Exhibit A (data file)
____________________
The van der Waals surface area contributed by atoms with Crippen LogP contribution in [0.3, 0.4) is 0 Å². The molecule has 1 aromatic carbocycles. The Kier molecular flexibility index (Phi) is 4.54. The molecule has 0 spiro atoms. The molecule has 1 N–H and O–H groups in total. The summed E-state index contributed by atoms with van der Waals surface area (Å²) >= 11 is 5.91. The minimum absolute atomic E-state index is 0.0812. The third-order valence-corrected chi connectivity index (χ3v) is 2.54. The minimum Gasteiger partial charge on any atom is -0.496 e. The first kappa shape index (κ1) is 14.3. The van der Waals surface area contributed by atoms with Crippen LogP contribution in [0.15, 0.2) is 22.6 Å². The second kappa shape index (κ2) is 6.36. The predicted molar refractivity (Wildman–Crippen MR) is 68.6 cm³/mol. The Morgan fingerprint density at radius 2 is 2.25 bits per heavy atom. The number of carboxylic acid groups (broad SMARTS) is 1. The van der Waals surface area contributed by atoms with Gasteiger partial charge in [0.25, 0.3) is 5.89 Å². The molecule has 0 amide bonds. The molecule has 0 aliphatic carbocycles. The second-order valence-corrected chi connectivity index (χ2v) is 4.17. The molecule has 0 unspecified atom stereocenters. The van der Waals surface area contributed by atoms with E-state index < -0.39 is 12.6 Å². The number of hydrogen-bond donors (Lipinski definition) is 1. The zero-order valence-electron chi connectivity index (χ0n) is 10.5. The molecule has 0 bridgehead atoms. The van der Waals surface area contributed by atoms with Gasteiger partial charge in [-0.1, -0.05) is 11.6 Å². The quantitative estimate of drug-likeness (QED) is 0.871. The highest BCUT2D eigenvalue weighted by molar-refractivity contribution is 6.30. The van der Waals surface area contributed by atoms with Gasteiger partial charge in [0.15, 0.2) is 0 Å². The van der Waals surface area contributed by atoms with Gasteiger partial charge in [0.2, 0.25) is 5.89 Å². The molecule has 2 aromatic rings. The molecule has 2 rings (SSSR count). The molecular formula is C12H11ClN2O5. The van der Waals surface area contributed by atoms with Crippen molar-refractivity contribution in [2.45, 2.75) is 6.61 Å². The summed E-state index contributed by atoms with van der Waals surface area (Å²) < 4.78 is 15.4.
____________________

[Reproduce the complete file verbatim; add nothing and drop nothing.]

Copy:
The van der Waals surface area contributed by atoms with Crippen LogP contribution in [0.3, 0.4) is 0 Å². The molecule has 1 aromatic carbocycles. The Kier molecular flexibility index (Phi) is 4.54. The molecule has 0 spiro atoms. The molecule has 1 N–H and O–H groups in total. The summed E-state index contributed by atoms with van der Waals surface area (Å²) >= 11 is 5.91. The minimum absolute atomic E-state index is 0.0812. The third-order valence-corrected chi connectivity index (χ3v) is 2.54. The minimum Gasteiger partial charge on any atom is -0.496 e. The first kappa shape index (κ1) is 14.3. The van der Waals surface area contributed by atoms with Crippen LogP contribution in [0.15, 0.2) is 22.6 Å². The second kappa shape index (κ2) is 6.36. The predicted molar refractivity (Wildman–Crippen MR) is 68.6 cm³/mol. The Morgan fingerprint density at radius 2 is 2.25 bits per heavy atom. The number of carboxylic acid groups (broad SMARTS) is 1. The van der Waals surface area contributed by atoms with Gasteiger partial charge in [0.25, 0.3) is 5.89 Å². The molecule has 0 amide bonds. The molecule has 0 aliphatic carbocycles. The second-order valence-corrected chi connectivity index (χ2v) is 4.17. The molecule has 0 unspecified atom stereocenters. The van der Waals surface area contributed by atoms with E-state index < -0.39 is 12.6 Å². The number of hydrogen-bond donors (Lipinski definition) is 1. The zero-order valence-electron chi connectivity index (χ0n) is 10.5. The molecule has 0 bridgehead atoms. The van der Waals surface area contributed by atoms with Gasteiger partial charge in [-0.1, -0.05) is 11.6 Å². The quantitative estimate of drug-likeness (QED) is 0.871. The highest BCUT2D eigenvalue weighted by molar-refractivity contribution is 6.30. The van der Waals surface area contributed by atoms with Gasteiger partial charge in [0.15, 0.2) is 0 Å². The van der Waals surface area contributed by atoms with Gasteiger partial charge in [0.2, 0.25) is 5.89 Å². The molecule has 2 aromatic rings. The molecule has 2 rings (SSSR count). The molecular formula is C12H11ClN2O5. The van der Waals surface area contributed by atoms with Crippen molar-refractivity contribution in [2.45, 2.75) is 6.61 Å². The summed E-state index contributed by atoms with van der Waals surface area (Å²) < 4.78 is 15.4.